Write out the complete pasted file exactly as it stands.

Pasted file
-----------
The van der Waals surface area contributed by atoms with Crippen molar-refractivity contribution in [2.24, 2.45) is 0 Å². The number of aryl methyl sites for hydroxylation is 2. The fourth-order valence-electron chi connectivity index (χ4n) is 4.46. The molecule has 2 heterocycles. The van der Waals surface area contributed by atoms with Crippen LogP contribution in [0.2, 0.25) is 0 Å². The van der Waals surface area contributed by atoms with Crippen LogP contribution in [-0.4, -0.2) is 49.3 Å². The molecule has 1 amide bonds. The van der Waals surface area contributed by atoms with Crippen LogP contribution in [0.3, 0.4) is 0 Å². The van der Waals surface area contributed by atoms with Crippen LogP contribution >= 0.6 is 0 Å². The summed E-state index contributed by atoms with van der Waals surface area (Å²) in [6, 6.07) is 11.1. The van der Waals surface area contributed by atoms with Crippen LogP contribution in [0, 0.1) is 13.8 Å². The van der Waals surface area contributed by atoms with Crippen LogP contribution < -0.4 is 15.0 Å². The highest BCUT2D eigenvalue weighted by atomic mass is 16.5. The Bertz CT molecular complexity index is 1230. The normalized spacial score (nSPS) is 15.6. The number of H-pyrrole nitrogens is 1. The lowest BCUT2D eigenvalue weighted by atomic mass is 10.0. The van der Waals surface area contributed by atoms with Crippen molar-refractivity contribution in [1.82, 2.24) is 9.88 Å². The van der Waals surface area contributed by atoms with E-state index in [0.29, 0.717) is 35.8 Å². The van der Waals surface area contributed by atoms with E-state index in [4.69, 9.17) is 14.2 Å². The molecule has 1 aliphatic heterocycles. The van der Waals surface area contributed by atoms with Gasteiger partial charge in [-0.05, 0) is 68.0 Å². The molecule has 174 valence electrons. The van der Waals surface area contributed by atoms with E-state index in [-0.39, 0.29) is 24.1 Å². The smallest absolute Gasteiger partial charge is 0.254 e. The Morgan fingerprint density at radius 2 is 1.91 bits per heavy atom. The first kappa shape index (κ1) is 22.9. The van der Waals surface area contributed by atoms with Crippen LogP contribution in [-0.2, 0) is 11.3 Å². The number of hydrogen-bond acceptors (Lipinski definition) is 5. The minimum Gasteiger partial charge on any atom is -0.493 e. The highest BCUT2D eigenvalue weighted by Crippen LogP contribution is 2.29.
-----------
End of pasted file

The van der Waals surface area contributed by atoms with Crippen molar-refractivity contribution in [2.24, 2.45) is 0 Å². The number of aryl methyl sites for hydroxylation is 2. The fourth-order valence-electron chi connectivity index (χ4n) is 4.46. The molecule has 2 heterocycles. The van der Waals surface area contributed by atoms with Crippen LogP contribution in [0.2, 0.25) is 0 Å². The van der Waals surface area contributed by atoms with Crippen LogP contribution in [-0.4, -0.2) is 49.3 Å². The molecule has 1 amide bonds. The van der Waals surface area contributed by atoms with Crippen LogP contribution in [0.3, 0.4) is 0 Å². The van der Waals surface area contributed by atoms with Crippen LogP contribution >= 0.6 is 0 Å². The summed E-state index contributed by atoms with van der Waals surface area (Å²) in [6, 6.07) is 11.1. The van der Waals surface area contributed by atoms with Crippen LogP contribution in [0, 0.1) is 13.8 Å². The van der Waals surface area contributed by atoms with Crippen LogP contribution < -0.4 is 15.0 Å². The highest BCUT2D eigenvalue weighted by atomic mass is 16.5. The Bertz CT molecular complexity index is 1230. The normalized spacial score (nSPS) is 15.6. The number of H-pyrrole nitrogens is 1. The lowest BCUT2D eigenvalue weighted by atomic mass is 10.0. The van der Waals surface area contributed by atoms with Crippen molar-refractivity contribution in [1.82, 2.24) is 9.88 Å². The van der Waals surface area contributed by atoms with E-state index in [0.29, 0.717) is 35.8 Å². The van der Waals surface area contributed by atoms with E-state index in [4.69, 9.17) is 14.2 Å². The molecule has 1 aliphatic heterocycles. The van der Waals surface area contributed by atoms with Gasteiger partial charge in [-0.05, 0) is 68.0 Å². The molecule has 174 valence electrons. The van der Waals surface area contributed by atoms with E-state index in [-0.39, 0.29) is 24.1 Å². The smallest absolute Gasteiger partial charge is 0.254 e. The Morgan fingerprint density at radius 2 is 1.91 bits per heavy atom. The first kappa shape index (κ1) is 22.9. The van der Waals surface area contributed by atoms with Crippen LogP contribution in [-0.2, 0) is 11.3 Å². The number of hydrogen-bond acceptors (Lipinski definition) is 5. The minimum Gasteiger partial charge on any atom is -0.493 e. The highest BCUT2D eigenvalue weighted by Crippen LogP contribution is 2.29.